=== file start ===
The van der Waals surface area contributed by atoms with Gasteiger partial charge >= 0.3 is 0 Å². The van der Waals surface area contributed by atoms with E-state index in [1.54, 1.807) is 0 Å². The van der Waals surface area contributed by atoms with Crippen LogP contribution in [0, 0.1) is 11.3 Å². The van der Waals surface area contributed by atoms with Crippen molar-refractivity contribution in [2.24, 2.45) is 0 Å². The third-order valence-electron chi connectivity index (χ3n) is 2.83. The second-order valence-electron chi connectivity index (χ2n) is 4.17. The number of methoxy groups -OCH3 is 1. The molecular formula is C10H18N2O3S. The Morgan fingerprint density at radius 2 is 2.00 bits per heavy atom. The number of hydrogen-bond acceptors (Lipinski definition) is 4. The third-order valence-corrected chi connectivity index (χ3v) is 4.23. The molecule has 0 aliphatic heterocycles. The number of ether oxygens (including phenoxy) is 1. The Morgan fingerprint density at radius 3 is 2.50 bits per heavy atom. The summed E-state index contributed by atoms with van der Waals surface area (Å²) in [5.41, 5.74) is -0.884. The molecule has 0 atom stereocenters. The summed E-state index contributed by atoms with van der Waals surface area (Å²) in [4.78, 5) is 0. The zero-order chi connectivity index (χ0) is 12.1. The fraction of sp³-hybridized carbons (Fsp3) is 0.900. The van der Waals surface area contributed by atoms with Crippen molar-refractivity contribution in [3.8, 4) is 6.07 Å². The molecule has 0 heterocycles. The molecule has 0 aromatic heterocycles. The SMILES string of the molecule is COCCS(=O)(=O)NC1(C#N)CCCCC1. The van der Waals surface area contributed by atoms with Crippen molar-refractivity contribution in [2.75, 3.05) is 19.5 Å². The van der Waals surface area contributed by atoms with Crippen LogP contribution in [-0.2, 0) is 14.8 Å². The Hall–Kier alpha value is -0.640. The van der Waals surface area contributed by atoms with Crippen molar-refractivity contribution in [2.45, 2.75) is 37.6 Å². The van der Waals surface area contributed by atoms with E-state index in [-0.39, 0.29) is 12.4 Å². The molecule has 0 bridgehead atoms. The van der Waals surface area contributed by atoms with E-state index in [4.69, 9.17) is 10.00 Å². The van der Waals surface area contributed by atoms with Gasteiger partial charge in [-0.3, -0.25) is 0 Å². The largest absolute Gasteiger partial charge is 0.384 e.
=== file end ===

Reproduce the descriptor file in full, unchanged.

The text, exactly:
The van der Waals surface area contributed by atoms with Gasteiger partial charge >= 0.3 is 0 Å². The van der Waals surface area contributed by atoms with E-state index in [1.54, 1.807) is 0 Å². The van der Waals surface area contributed by atoms with Crippen LogP contribution in [0, 0.1) is 11.3 Å². The van der Waals surface area contributed by atoms with Crippen molar-refractivity contribution in [2.24, 2.45) is 0 Å². The third-order valence-electron chi connectivity index (χ3n) is 2.83. The second-order valence-electron chi connectivity index (χ2n) is 4.17. The number of methoxy groups -OCH3 is 1. The molecular formula is C10H18N2O3S. The Morgan fingerprint density at radius 2 is 2.00 bits per heavy atom. The number of hydrogen-bond acceptors (Lipinski definition) is 4. The third-order valence-corrected chi connectivity index (χ3v) is 4.23. The molecule has 0 aliphatic heterocycles. The number of ether oxygens (including phenoxy) is 1. The Morgan fingerprint density at radius 3 is 2.50 bits per heavy atom. The summed E-state index contributed by atoms with van der Waals surface area (Å²) in [5.41, 5.74) is -0.884. The molecule has 0 atom stereocenters. The summed E-state index contributed by atoms with van der Waals surface area (Å²) in [4.78, 5) is 0. The zero-order chi connectivity index (χ0) is 12.1. The fraction of sp³-hybridized carbons (Fsp3) is 0.900. The van der Waals surface area contributed by atoms with Crippen molar-refractivity contribution in [3.8, 4) is 6.07 Å². The molecule has 0 heterocycles. The molecule has 0 aromatic heterocycles. The SMILES string of the molecule is COCCS(=O)(=O)NC1(C#N)CCCCC1. The van der Waals surface area contributed by atoms with Crippen molar-refractivity contribution in [2.75, 3.05) is 19.5 Å². The van der Waals surface area contributed by atoms with Crippen LogP contribution in [-0.2, 0) is 14.8 Å². The Hall–Kier alpha value is -0.640. The van der Waals surface area contributed by atoms with Crippen molar-refractivity contribution in [2.45, 2.75) is 37.6 Å². The van der Waals surface area contributed by atoms with E-state index in [-0.39, 0.29) is 12.4 Å². The molecule has 0 bridgehead atoms. The van der Waals surface area contributed by atoms with E-state index in [4.69, 9.17) is 10.00 Å². The van der Waals surface area contributed by atoms with Gasteiger partial charge in [-0.3, -0.25) is 0 Å². The largest absolute Gasteiger partial charge is 0.384 e.